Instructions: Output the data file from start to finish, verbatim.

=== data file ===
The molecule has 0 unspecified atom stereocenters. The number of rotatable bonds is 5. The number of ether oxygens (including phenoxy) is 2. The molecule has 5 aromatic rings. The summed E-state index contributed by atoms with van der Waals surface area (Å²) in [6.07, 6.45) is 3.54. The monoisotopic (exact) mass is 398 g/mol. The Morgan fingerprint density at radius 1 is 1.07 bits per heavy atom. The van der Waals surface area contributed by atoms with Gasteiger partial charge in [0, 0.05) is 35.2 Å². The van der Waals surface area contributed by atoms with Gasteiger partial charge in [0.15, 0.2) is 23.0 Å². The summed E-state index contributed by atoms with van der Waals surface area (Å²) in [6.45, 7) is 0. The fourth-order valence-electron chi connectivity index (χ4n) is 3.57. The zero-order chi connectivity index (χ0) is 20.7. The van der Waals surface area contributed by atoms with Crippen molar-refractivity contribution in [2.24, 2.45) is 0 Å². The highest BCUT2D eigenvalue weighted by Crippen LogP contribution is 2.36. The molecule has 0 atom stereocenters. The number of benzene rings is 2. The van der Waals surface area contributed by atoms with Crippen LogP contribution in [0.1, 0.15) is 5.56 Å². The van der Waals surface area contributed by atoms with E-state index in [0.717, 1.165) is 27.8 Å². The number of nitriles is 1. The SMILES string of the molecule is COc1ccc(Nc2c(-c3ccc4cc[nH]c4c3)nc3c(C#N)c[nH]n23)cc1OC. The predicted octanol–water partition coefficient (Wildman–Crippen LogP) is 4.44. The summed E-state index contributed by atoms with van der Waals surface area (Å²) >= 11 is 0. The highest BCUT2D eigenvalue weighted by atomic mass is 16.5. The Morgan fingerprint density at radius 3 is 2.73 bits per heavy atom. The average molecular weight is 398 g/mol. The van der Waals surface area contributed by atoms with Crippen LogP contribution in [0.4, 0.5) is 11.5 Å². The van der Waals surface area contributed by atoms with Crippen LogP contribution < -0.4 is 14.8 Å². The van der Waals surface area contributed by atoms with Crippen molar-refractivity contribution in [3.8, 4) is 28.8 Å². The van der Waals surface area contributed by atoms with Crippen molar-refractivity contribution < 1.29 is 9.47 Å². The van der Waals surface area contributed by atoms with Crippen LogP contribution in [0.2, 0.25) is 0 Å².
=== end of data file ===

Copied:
The molecule has 0 unspecified atom stereocenters. The number of rotatable bonds is 5. The number of ether oxygens (including phenoxy) is 2. The molecule has 5 aromatic rings. The summed E-state index contributed by atoms with van der Waals surface area (Å²) in [6.07, 6.45) is 3.54. The monoisotopic (exact) mass is 398 g/mol. The Morgan fingerprint density at radius 1 is 1.07 bits per heavy atom. The van der Waals surface area contributed by atoms with Gasteiger partial charge in [0, 0.05) is 35.2 Å². The van der Waals surface area contributed by atoms with Gasteiger partial charge in [0.15, 0.2) is 23.0 Å². The summed E-state index contributed by atoms with van der Waals surface area (Å²) in [6.45, 7) is 0. The fourth-order valence-electron chi connectivity index (χ4n) is 3.57. The zero-order chi connectivity index (χ0) is 20.7. The van der Waals surface area contributed by atoms with Crippen molar-refractivity contribution in [2.24, 2.45) is 0 Å². The highest BCUT2D eigenvalue weighted by Crippen LogP contribution is 2.36. The molecule has 0 atom stereocenters. The number of benzene rings is 2. The van der Waals surface area contributed by atoms with Crippen LogP contribution in [0.1, 0.15) is 5.56 Å². The van der Waals surface area contributed by atoms with E-state index in [0.717, 1.165) is 27.8 Å². The number of nitriles is 1. The SMILES string of the molecule is COc1ccc(Nc2c(-c3ccc4cc[nH]c4c3)nc3c(C#N)c[nH]n23)cc1OC. The predicted octanol–water partition coefficient (Wildman–Crippen LogP) is 4.44. The summed E-state index contributed by atoms with van der Waals surface area (Å²) >= 11 is 0. The highest BCUT2D eigenvalue weighted by atomic mass is 16.5. The Morgan fingerprint density at radius 3 is 2.73 bits per heavy atom. The average molecular weight is 398 g/mol. The van der Waals surface area contributed by atoms with Crippen LogP contribution in [0.4, 0.5) is 11.5 Å². The van der Waals surface area contributed by atoms with Crippen LogP contribution < -0.4 is 14.8 Å². The van der Waals surface area contributed by atoms with Crippen molar-refractivity contribution in [3.8, 4) is 28.8 Å². The van der Waals surface area contributed by atoms with Crippen molar-refractivity contribution < 1.29 is 9.47 Å². The van der Waals surface area contributed by atoms with Crippen LogP contribution in [0.2, 0.25) is 0 Å².